16. Foster HE, Marshall N, Myers A, Dunkley P, Griffiths ID. Outcome in adults with juvenile idiopathic arthritis: a quality of life study. Arthritis Rheum. 2003;48(3):767–775. DOI: PMID:
  17. Ruperto N, Levinson JE, Ravelli A, Shear ES, Link Tague B, Murray K, Martini A, Giannini EH. Long-term health outcomes and quality of life in American and Italian inception cohorts of patients with juvenile rheumatoid arthritis; I; Outcome status. J Rheumatol. 1997;24(5):945–951. PMID:
  18.  Flatø B, Aasland A, Vinje O, Førre O. Outcome and predictive factors in juvenile rheumatoid arthritis and juvenile spondyloarthropathy. J Rheumatol. 1998;25(2):366–375. PMID:
  19.  Peterson LS, Mason T, Nelson AM, O'Fallon WM, Gabriel SE. Psychosocial outcomes and health status of adults who have had juvenile rheumatoid arthritis: a controlled, population-based study. Arthritis Rheum. 1997;40(12):2235–2240. PMID:
  20.  Arkela-Kautiainen M, Haapasaari J, Kautiainen H, Vikkumaa I, Malkia E, Leirisalo-Repo M. Favourable social functioning and health related quality of life of patients with JIA in early adulthood. Ann Rheum Dis. 2005;64(6):875–880. DOI:
  21. Oen K, Malleson PN, Cabral DA, Rosenberg AM, Petty RE, Reed M, Schroeder ML, Cheang M. Early predictors of longterm outcome in patients with juvenile rheumatoid arthritis: subset-specific correlations. J Rheumatol. 2003;30(3):585–593. URL: PMID:
  22. Wipff J, Sparsa L, Lohse A, Quartier P, Kahan A, Deslandre CJ. Impact of juvenile idiopathic arthritis on quality of life during transition period at the era of biotherapies. Joint Bone Spine. 2015 PMID:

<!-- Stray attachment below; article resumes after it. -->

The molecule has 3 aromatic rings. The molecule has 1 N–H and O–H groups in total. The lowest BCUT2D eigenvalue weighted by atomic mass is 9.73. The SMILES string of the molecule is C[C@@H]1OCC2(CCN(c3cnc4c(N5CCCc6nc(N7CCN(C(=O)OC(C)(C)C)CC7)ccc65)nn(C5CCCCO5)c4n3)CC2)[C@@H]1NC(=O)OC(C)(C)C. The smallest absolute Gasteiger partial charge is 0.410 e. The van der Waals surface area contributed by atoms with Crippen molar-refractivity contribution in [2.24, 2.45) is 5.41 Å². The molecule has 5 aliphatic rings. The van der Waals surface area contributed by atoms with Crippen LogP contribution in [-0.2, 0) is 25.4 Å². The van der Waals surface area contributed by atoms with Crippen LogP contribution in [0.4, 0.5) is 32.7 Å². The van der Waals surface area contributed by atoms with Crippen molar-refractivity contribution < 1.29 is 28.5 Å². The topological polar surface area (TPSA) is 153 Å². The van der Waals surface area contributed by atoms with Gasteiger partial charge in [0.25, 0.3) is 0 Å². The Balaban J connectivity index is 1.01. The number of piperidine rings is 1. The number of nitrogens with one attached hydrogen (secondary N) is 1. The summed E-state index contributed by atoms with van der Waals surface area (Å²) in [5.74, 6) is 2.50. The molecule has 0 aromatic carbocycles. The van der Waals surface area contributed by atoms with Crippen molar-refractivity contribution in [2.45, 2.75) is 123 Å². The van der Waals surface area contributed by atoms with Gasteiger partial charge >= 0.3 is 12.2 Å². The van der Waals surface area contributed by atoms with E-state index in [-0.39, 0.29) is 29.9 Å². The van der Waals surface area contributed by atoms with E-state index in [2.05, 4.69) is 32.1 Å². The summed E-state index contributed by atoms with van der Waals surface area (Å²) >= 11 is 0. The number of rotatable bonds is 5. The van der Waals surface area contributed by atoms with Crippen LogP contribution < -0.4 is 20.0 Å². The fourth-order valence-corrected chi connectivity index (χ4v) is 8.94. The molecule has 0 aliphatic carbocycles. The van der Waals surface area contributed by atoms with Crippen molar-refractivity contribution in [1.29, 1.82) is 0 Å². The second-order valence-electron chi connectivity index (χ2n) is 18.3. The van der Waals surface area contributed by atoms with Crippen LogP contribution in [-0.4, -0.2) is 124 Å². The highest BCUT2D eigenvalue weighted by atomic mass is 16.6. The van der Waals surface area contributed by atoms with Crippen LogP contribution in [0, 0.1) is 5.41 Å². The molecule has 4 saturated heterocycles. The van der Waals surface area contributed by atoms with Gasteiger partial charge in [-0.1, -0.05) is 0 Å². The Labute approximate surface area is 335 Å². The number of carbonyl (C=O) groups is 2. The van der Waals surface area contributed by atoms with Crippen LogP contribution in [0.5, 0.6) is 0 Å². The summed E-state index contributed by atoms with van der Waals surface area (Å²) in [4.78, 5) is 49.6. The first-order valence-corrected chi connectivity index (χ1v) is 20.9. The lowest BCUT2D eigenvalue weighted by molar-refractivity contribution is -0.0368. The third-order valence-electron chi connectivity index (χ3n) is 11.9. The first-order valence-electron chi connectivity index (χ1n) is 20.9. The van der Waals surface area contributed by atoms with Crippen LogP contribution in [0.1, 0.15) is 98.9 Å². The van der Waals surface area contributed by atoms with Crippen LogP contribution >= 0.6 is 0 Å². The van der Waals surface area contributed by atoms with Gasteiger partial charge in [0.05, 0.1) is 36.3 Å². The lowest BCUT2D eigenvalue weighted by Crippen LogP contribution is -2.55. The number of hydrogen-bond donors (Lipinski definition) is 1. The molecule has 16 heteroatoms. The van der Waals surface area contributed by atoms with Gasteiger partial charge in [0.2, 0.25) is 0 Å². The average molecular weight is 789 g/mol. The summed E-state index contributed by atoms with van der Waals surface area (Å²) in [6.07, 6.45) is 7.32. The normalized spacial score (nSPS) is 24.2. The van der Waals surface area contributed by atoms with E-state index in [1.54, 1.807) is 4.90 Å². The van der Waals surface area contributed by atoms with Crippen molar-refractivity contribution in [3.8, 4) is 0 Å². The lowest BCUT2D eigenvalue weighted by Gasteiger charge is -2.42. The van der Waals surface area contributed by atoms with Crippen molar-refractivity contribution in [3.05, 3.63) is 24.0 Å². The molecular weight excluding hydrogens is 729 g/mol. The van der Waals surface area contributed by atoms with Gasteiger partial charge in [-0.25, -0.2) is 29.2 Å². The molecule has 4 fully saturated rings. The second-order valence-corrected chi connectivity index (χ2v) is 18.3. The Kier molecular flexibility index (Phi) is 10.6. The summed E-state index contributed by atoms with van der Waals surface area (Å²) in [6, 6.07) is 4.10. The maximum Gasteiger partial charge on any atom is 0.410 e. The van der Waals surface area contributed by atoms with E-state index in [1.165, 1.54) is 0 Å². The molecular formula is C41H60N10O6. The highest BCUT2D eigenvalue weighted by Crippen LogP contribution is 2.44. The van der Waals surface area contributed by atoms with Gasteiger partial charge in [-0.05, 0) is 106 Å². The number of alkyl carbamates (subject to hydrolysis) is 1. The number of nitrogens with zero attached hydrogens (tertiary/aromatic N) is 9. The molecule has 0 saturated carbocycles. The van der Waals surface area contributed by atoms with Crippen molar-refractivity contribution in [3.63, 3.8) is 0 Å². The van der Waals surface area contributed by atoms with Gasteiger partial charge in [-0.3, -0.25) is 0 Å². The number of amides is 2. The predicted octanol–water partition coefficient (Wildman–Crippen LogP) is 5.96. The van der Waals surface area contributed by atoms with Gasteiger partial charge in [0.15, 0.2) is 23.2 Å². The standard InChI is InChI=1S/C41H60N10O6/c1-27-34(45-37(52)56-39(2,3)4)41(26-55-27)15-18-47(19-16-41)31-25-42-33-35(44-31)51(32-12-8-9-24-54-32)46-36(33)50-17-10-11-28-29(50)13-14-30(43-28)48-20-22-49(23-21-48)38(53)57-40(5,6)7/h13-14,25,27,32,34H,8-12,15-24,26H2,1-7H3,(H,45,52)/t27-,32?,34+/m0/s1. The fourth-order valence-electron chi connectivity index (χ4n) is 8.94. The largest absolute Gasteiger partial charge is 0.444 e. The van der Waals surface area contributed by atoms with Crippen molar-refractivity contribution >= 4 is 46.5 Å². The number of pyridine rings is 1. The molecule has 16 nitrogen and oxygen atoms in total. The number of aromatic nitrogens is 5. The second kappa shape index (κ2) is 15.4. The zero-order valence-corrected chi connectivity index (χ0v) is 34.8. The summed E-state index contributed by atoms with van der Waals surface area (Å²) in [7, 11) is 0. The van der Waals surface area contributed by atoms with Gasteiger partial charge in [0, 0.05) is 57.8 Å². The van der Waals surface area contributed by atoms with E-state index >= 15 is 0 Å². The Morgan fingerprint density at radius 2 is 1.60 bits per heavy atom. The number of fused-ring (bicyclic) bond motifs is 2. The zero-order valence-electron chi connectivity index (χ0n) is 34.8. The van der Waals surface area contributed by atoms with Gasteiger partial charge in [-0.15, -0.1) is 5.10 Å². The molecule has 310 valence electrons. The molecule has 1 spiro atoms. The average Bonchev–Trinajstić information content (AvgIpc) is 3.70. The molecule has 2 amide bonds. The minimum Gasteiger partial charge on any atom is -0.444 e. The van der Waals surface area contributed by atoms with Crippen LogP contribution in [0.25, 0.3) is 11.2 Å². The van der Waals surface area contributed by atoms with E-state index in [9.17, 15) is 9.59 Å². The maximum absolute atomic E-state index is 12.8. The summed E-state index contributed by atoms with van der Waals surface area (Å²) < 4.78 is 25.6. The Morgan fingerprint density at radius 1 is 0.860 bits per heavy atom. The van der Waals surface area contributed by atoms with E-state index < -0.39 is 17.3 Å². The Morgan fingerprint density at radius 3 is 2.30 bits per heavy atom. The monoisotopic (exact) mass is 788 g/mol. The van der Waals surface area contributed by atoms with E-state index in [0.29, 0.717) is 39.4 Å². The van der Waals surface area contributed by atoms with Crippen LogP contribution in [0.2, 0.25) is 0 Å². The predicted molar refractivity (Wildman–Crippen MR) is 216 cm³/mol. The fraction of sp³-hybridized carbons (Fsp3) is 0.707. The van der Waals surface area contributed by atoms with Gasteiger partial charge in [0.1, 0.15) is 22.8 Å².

23. Ding T, Hall A, Jacobs K, David J. Psychological functioning of children and adolescents with juvenile idiopathic arthritis is related to physical disability but not to disease status. Rheumatology (Oxford). 2008;47(5): 660–664. DOI: PMID:
  24. LeBovidge JS, Lavigne JV, Donenberg GR, Miller ML. Psychological adjustment of children and adolescents with chronic arthritis: a meta-analytic review. J Pediatr Psychol. 2003;28(1):29–39. DOI: PMID:
  25. Minden K, Niewerth M, Listing J, Biedermann T, Bollow M, Schöntube M, Zink A. Long-term outcome in patients with juvenile idiopathic arthritis. Arthritis Rheum. 2002;46(9):2392–2401. DOI: PMID:
  26. Stinson JN, Luca N, Jibb LA. Assessment and management of pain in juvenile idiopathic arthritis. Pain Res Manag. 2012;17(6):91–396. DOI: PMID:
  27. Jordan JM. Effect of race and ethnicity on outcomes in arthritis and rheumatic conditions. Curr Opin Rheumatol. 1999; 11(2):98–103. DOI: PMID:
  28. Baker TA, Green CR. Intrarace differences among black and white Americans presenting for chronic pain management: the influence of age, physical health, and psychosocial factors. Pain Med. 2005;6(1):29–38. DOI: PMID:
  29. Klotsche J, Minden K, Thon A, Ganser G, Urban A, Horneff G. Improvement in Health-related Quality of Life for children with juvenile idiopathic arthritis after start of treatment with etanercept. Arthritis Care Res (Hoboken). 2014;66(2):253–262. DOI: PMID:
  30. Prince FH, Geerdink LM, Borsboom GJ, Twilt M, Rossum MA, Hoppenreijs EP, Cate RT, Koopman-Keemink Y, Santen-Hoeufft M, Raat H, Suijlekom-Smit LW. Major improvement in health-related quality of life during the use of etanercept in patients with previously refractory juvenile idiopathic arthritis. Ann Rheum Dis. 2010; 69(1):138–142. DOI: PMID:


1. Chandler V. Google and suicides: what can we learn about the use of internet to prevent suicides? Public Health. 2018 Jan 1;154:144–50.